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# Extraction Bench: Lesson 1

## Using a non-polar solute to extract a solute from water

In this tutorial, I am going to walk you through how our extraction environment works and hopefully give some insight into how an RL agent might interact with the environment. In this extraction we are going to be using water to extract sodium and chlorine from oil. We are going to be using this jupyter notebook in order to interact with the environment.

```import gymnasium as gym
import chemistrylab
import matplotlib,time
import numpy as np
from matplotlib import pyplot as plt
from chemistrylab.util import Visualization
from IPython.display import display,clear_output

Visualization.use_mpl_light(size=2)

```

So start by running the code cell below you should see a series of graphs like these appear:

```env = gym.make('WaterOilExtract-v0')
env.reset()
rgb = env.render()
plt.imshow(rgb)
plt.axis("off")
plt.show()
```

These graphs show the contents of each of our containers and the level of separation between the materials. The graphs to the right then show the layers of materials forming in the container.

When we start the environment we will see that we have a container filled with oil, Na and Cl. Using a polar solvent we can get the sodium and chlorine to diffuse from the oil into that solvent, in this case we can use water as our polar solvent!

### Step 1: Pour Water into the extraction vessel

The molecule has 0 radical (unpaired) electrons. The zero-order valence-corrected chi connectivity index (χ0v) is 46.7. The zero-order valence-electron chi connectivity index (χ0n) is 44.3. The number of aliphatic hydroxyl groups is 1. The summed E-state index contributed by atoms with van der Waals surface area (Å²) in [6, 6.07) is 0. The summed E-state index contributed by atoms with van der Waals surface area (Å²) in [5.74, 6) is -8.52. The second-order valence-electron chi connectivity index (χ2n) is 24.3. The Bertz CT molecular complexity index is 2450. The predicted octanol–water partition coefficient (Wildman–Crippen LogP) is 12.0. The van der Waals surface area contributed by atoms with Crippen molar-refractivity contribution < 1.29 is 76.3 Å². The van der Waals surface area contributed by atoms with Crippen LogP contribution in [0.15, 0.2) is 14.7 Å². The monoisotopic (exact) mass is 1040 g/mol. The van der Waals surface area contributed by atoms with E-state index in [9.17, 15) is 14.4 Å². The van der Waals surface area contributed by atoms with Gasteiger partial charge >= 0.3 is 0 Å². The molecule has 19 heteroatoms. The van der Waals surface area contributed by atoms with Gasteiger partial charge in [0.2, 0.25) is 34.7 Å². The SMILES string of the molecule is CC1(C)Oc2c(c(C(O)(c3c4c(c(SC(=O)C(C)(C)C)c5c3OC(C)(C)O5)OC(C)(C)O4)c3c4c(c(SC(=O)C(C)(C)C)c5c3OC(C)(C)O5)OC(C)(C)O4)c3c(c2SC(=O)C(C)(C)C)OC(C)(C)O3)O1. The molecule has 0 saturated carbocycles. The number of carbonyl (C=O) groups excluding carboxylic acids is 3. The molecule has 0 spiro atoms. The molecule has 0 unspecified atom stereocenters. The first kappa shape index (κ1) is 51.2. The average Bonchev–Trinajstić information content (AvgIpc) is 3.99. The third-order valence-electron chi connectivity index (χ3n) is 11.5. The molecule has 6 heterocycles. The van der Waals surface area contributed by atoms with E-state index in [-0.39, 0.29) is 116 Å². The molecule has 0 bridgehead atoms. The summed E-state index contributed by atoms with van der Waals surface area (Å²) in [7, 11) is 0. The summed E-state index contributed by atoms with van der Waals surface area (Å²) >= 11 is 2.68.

`Action 33 H2O Vessel: pour by volume ([0.4]) -> extraction_vessel `

We can then see that storage vessel is now filled with the oil poured from the condensation vessel.

```env.reset()
total_reward = 0
#Pour in water
obs,rew,d,*_ = env.step(33)
total_reward += rew
obs,rew,d,*_ = env.step(39)
total_reward += rew
obs,rew,d,*_ = env.step(39)
total_reward += rew
rgb = env.render()
plt.imshow(rgb)
plt.axis("off")
plt.show()
```

### Step 2: Mix the extraction vessel

`Action 9 extraction_vessel: mix ([-1.]) -> None`

Now that we’ve added the water we need to mix the vessel to get the solutes to transfer into the oil, so let’s mix the vessel! As seen in the graph below we can see that based on the layer representation that we have mixed the oil and the water.

```obs,rew,d,*_ = env.step(9)
total_reward += rew
rgb = env.render()
plt.imshow(rgb)
plt.axis("off")
plt.show()
```

### Step 3: Wait for the layers to separate

`Action 39 extraction_vessel: mix ([0.16]) -> None`

Now that we have done some mixing we need to wait for the oil to settle to the top of the water so we can drain the water. Keep repeating the following command until the graph settles.

```obs,rew,d,*_ = env.step(39)
total_reward += rew
obs,rew,d,*_ = env.step(39)
total_reward += rew
rgb = env.render()
plt.imshow(rgb)
plt.axis("off")
plt.show()
```

### Step 4: Pouring out the Saltwater

`Action 4 extraction_vessel: drain by pixel ([10]) -> Beaker 1`:

Now that the water and oil have settled we want to drain out our water into beaker 1 so that we can pour out our oil out as waste.

```#Pouring
for i in range(4):
obs,rew,d,*_=env.step(4)
total_reward += rew

rgb = env.render()
plt.imshow(rgb)
plt.axis("off")
plt.show()
```

### Step 5: Pouring the oil into the waste vessel

`Action 24 extraction_vessel: pour by volume ([1.]) -> Waste Vessel`

Now we just have to empty out the extraction vessel into the waste vessel to get rid of the oil and we are done

```obs,rew,d,*_= env.step(24)
total_reward += rew
rgb = env.render()
plt.imshow(rgb)
plt.axis("off")
plt.show()
```

### Ending the Experiment

```obs,rew,d,*_ = env.step(40)
total_reward += rew
print(total_reward,d)
```
```0.8213018800367559 True
```

I hope this tutorial helped with your understanding of how an agent might interact with the extraction environment!